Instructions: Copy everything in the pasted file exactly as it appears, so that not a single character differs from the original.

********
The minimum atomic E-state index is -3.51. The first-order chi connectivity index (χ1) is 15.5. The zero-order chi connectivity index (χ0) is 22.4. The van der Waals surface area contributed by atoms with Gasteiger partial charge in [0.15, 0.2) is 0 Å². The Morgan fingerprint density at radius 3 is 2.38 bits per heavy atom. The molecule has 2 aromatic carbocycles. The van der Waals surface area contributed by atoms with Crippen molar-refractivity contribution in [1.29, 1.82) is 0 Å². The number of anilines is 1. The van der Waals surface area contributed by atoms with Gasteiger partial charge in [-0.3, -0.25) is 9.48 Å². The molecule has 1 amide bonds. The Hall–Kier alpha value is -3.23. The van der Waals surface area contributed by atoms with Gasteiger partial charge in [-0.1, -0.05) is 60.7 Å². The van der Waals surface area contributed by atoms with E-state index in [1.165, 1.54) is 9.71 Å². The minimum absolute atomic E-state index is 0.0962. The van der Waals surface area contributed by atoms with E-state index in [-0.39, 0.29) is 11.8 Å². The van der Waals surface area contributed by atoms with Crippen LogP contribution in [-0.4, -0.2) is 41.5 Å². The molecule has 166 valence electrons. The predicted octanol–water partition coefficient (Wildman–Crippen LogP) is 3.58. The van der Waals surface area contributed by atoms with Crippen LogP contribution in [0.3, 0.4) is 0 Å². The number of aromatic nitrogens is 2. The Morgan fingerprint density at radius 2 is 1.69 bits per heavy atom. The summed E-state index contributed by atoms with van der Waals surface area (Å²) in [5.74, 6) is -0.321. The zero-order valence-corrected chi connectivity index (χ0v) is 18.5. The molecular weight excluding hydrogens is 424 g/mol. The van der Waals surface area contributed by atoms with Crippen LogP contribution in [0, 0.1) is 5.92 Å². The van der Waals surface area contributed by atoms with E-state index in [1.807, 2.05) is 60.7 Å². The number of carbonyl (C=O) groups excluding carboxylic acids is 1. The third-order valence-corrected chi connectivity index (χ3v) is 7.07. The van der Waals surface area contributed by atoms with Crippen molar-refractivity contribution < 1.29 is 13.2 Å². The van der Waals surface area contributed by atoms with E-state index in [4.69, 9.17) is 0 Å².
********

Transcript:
The minimum atomic E-state index is -3.51. The first-order chi connectivity index (χ1) is 15.5. The zero-order chi connectivity index (χ0) is 22.4. The van der Waals surface area contributed by atoms with Gasteiger partial charge in [0.15, 0.2) is 0 Å². The Morgan fingerprint density at radius 3 is 2.38 bits per heavy atom. The molecule has 2 aromatic carbocycles. The van der Waals surface area contributed by atoms with Crippen molar-refractivity contribution in [1.29, 1.82) is 0 Å². The number of anilines is 1. The van der Waals surface area contributed by atoms with Gasteiger partial charge in [-0.3, -0.25) is 9.48 Å². The molecule has 1 amide bonds. The Hall–Kier alpha value is -3.23. The van der Waals surface area contributed by atoms with Gasteiger partial charge in [-0.1, -0.05) is 60.7 Å². The van der Waals surface area contributed by atoms with E-state index in [1.165, 1.54) is 9.71 Å². The minimum absolute atomic E-state index is 0.0962. The van der Waals surface area contributed by atoms with E-state index in [-0.39, 0.29) is 11.8 Å². The van der Waals surface area contributed by atoms with Crippen LogP contribution in [-0.4, -0.2) is 41.5 Å². The molecule has 166 valence electrons. The predicted octanol–water partition coefficient (Wildman–Crippen LogP) is 3.58. The van der Waals surface area contributed by atoms with Crippen LogP contribution in [0.3, 0.4) is 0 Å². The number of aromatic nitrogens is 2. The Morgan fingerprint density at radius 2 is 1.69 bits per heavy atom. The summed E-state index contributed by atoms with van der Waals surface area (Å²) in [5.74, 6) is -0.321. The zero-order valence-corrected chi connectivity index (χ0v) is 18.5. The molecular weight excluding hydrogens is 424 g/mol. The van der Waals surface area contributed by atoms with Crippen LogP contribution in [0, 0.1) is 5.92 Å². The van der Waals surface area contributed by atoms with E-state index in [1.807, 2.05) is 60.7 Å². The number of carbonyl (C=O) groups excluding carboxylic acids is 1. The third-order valence-corrected chi connectivity index (χ3v) is 7.07. The van der Waals surface area contributed by atoms with Crippen molar-refractivity contribution < 1.29 is 13.2 Å². The van der Waals surface area contributed by atoms with E-state index in [4.69, 9.17) is 0 Å².